Omicron becomes the fifth variant to be designated an area of concern by the World Health Organization, according to the New York Post. The other designations are alpha, beta, gamma and delta.

This article appeared originally on The Western Journal.

The World Health Organization on Friday skipped over two letters of the Greek alphabet when it named the latest COVID variant. Republican Sen. Ted Cruz of Texas promptly reminded his Twitter followers that the international health body with close ties to the communist Chinese government should be eyed with suspicion. The omicron variant was announced this week by the WHO as having been discovered in South Africa. The variant initially was called B.1.1.529, but the WHO now has given it a name from the Greek alphabet, as has happened throughout the coronavirus pandemic. The WHO says the variant has the potential to evade COVID antibodies. BREAKING: The #B11529 variant has been allocated the Greek name Omicron by the WHO and has been designated a variant of concern. pic.twitter.com/1Zie1tnyXN — Mia Malan (@miamalan) November 26, 2021 Two letters were skipped to name the variant, however, and one of them was suspicious for people who view the WHO as being loyal to China’s authoritarian regime. Sequentially, the next two Greek letters available were passed on. News of new Nu variant, but WHO is jumping the alphabet to call it Omicron, so they can avoid Xi. pic.twitter.com/UJ4xMwg52i — Martin Kulldorff (@MartinKulldorff) November 26, 2021 “Nu” was not chosen as a name for the South African variant, as it sounds too much like “new” in English. No explanation was offered as to why the next available letter was not chosen. Instead of calling B.1.1.529 the “xi variant,” omicron — the next letter in the Greek alphabet — was picked. Xi is part of the name of China’s leader, Xi Jinping, who has unilaterally run China and its military since 2013. Paul Nuki, an editor with The Telegraph, pointed out the odd inconsistency of variant naming on Twitter. “A WHO source confirmed the letters Nu…

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Seth Rogen Laughs Off Someone Else’s Theft in Los Angeles: ‘It’s Called Living in a Big City’

Western Journal

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My uncle was a surgeon in New York City during the bad old pre-Giuliani 1990s days. He would tell me a story of one of his interns who — back in the days when car stereos were a popular item to steal — had his window smashed and his CD player lifted three or four times.

He finally gave up and put a sign in his window: “No stereo.” He came out after an overnight shift to find the window smashed anyway. “Get a stereo,” the note inside read.

Apocryphal? Perhaps, although I know my uncle was looking to move back to Los Angeles at the time, having had enough of New York City life. He eventually made it back there, although not to Los Angeles proper.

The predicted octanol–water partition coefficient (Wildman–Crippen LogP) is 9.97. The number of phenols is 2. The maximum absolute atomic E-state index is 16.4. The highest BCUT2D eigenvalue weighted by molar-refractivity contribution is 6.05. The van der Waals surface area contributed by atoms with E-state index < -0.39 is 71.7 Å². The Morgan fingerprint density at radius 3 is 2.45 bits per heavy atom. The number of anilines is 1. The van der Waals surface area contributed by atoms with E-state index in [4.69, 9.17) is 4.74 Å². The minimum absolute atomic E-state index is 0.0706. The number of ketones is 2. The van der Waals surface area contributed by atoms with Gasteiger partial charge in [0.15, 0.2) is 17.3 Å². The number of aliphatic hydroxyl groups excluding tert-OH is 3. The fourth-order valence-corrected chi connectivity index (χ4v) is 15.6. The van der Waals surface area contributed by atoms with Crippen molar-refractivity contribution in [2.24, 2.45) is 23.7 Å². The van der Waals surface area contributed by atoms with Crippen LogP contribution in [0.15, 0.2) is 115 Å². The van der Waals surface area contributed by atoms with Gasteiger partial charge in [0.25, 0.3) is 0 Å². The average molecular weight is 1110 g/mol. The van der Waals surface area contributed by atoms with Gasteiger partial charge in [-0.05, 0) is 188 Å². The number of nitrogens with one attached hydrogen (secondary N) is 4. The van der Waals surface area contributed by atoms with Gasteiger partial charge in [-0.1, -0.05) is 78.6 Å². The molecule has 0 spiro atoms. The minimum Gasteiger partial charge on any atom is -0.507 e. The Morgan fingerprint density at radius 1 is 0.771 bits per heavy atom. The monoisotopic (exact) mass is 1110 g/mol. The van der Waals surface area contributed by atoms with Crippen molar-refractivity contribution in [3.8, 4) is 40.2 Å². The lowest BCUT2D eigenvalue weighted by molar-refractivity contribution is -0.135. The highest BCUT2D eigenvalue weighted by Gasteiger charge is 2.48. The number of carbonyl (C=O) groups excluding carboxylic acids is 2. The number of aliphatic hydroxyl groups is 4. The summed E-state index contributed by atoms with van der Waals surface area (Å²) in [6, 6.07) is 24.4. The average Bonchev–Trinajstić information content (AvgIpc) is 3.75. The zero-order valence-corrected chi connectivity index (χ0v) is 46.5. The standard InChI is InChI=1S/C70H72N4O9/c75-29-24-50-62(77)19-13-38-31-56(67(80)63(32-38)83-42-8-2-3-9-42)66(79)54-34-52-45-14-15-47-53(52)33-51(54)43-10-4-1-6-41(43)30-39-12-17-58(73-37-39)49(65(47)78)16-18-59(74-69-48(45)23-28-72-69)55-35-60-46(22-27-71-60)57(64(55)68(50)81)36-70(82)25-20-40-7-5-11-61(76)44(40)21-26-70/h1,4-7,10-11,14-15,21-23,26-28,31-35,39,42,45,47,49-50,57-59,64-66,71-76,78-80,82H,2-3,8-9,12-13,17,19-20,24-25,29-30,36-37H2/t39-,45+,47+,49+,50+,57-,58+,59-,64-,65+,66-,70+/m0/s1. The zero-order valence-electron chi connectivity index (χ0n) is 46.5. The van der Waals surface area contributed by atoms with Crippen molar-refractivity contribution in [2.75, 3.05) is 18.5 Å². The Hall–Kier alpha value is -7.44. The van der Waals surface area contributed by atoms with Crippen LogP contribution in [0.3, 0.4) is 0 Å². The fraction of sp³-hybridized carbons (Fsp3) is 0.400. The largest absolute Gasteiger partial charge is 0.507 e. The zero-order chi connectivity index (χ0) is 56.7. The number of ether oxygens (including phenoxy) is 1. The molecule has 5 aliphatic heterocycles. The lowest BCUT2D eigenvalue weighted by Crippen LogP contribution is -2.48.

That’s probably a good thing because, to hear actor Seth Rogen tell it, getting your car broken into is just part of the fun of living in Los Angeles. Sometimes they’ll even leave a knife behind, he said! That’s even better than a “get a stereo” note!

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In a Thanksgiving Eve Twitter thread that proved Hollywood celebs inhabit a different solar system than we do, Rogen threw shade on a YouTuber angry his car had gotten broken into, saying, “It’s called living in a big city.”

The whole thing started when vlogger and influencer Casey Neistat — who, in all fairness, isn’t the William F. Buckley of Twitter — described getting his car broken into: “so our cars got robbed this morning because Los Angeles is a crime riddled 3rd world s***hole of a city but tremendous appreciation and gratitude to the hardworking officers at the @LAPDWestLA who not only arrested the motherf****r but they got all of our stolen goods back.”

Thanks for the update, I guess.

Rogen — star of “Knocked Up,” “The Interview” and pretty much any movie where they need a stoner type who’ll method-act — felt compelled to defend his fair city: “Dude I’ve lived here for over 20 years. You’re nuts haha. It’s lovely here. Don’t leave anything valuable in it. It’s called living in a big city,” Rogen tweeted.

“i can still be mad tho right? feel so violated,” Neistat responded.

“You can be mad but I guess I don’t personally view my car as an extension of myself and I’ve never really felt violated any of the 15 or so times my car was broken in to,” Rogen tweeted.

“Once a guy accidentally left a cool knife in my car so if it keeps happening you might get a little treat.”

“i didn’t get any treats. he just took the decorations for my daughters 7th birthday party and left bloody hand prints. serious question; how did you get your car broken into 15 times?” Neistat said, to which Rogen responded that he’d “lived in West Hollywood for 20 years and parked on the street.”